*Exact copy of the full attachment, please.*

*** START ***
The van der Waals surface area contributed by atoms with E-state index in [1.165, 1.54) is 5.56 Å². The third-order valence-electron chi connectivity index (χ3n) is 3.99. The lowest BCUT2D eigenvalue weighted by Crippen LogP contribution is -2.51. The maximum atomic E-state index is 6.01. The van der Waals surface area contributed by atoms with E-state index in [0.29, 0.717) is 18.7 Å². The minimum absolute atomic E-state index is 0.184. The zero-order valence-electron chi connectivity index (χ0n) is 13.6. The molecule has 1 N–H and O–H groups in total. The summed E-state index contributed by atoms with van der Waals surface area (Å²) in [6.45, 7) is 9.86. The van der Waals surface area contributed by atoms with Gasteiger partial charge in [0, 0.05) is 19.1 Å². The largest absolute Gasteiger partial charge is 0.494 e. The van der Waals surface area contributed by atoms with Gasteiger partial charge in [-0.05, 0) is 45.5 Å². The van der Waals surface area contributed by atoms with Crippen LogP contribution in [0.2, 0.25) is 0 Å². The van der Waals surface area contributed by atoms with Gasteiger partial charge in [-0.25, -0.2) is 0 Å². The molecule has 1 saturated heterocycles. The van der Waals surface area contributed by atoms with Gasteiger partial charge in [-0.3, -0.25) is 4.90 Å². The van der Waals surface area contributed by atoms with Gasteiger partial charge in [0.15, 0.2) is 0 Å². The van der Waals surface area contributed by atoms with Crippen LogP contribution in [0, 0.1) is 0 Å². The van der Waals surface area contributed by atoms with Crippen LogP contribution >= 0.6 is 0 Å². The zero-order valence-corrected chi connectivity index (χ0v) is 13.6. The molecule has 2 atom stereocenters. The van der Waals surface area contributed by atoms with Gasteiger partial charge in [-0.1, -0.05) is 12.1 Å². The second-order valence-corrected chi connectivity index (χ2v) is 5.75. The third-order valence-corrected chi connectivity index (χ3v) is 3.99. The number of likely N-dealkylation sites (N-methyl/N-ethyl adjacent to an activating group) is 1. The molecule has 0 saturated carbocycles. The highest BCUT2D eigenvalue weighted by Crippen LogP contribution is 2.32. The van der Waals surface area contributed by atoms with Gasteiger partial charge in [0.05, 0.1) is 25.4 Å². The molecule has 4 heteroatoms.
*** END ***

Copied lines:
The van der Waals surface area contributed by atoms with E-state index in [1.165, 1.54) is 5.56 Å². The third-order valence-electron chi connectivity index (χ3n) is 3.99. The lowest BCUT2D eigenvalue weighted by Crippen LogP contribution is -2.51. The maximum atomic E-state index is 6.01. The van der Waals surface area contributed by atoms with E-state index in [0.29, 0.717) is 18.7 Å². The minimum absolute atomic E-state index is 0.184. The zero-order valence-electron chi connectivity index (χ0n) is 13.6. The molecule has 1 N–H and O–H groups in total. The summed E-state index contributed by atoms with van der Waals surface area (Å²) in [6.45, 7) is 9.86. The van der Waals surface area contributed by atoms with Gasteiger partial charge in [0, 0.05) is 19.1 Å². The largest absolute Gasteiger partial charge is 0.494 e. The van der Waals surface area contributed by atoms with Gasteiger partial charge in [-0.05, 0) is 45.5 Å². The van der Waals surface area contributed by atoms with Crippen LogP contribution in [0.2, 0.25) is 0 Å². The van der Waals surface area contributed by atoms with Gasteiger partial charge in [-0.25, -0.2) is 0 Å². The molecule has 1 saturated heterocycles. The van der Waals surface area contributed by atoms with Gasteiger partial charge in [-0.3, -0.25) is 4.90 Å². The van der Waals surface area contributed by atoms with Gasteiger partial charge in [0.15, 0.2) is 0 Å². The van der Waals surface area contributed by atoms with Crippen LogP contribution in [0, 0.1) is 0 Å². The van der Waals surface area contributed by atoms with Crippen LogP contribution >= 0.6 is 0 Å². The zero-order valence-corrected chi connectivity index (χ0v) is 13.6. The molecule has 2 atom stereocenters. The van der Waals surface area contributed by atoms with Gasteiger partial charge in [-0.1, -0.05) is 12.1 Å². The second-order valence-corrected chi connectivity index (χ2v) is 5.75. The third-order valence-corrected chi connectivity index (χ3v) is 3.99. The number of likely N-dealkylation sites (N-methyl/N-ethyl adjacent to an activating group) is 1. The molecule has 0 saturated carbocycles. The highest BCUT2D eigenvalue weighted by Crippen LogP contribution is 2.32. The van der Waals surface area contributed by atoms with Gasteiger partial charge in [0.05, 0.1) is 25.4 Å². The molecule has 4 heteroatoms.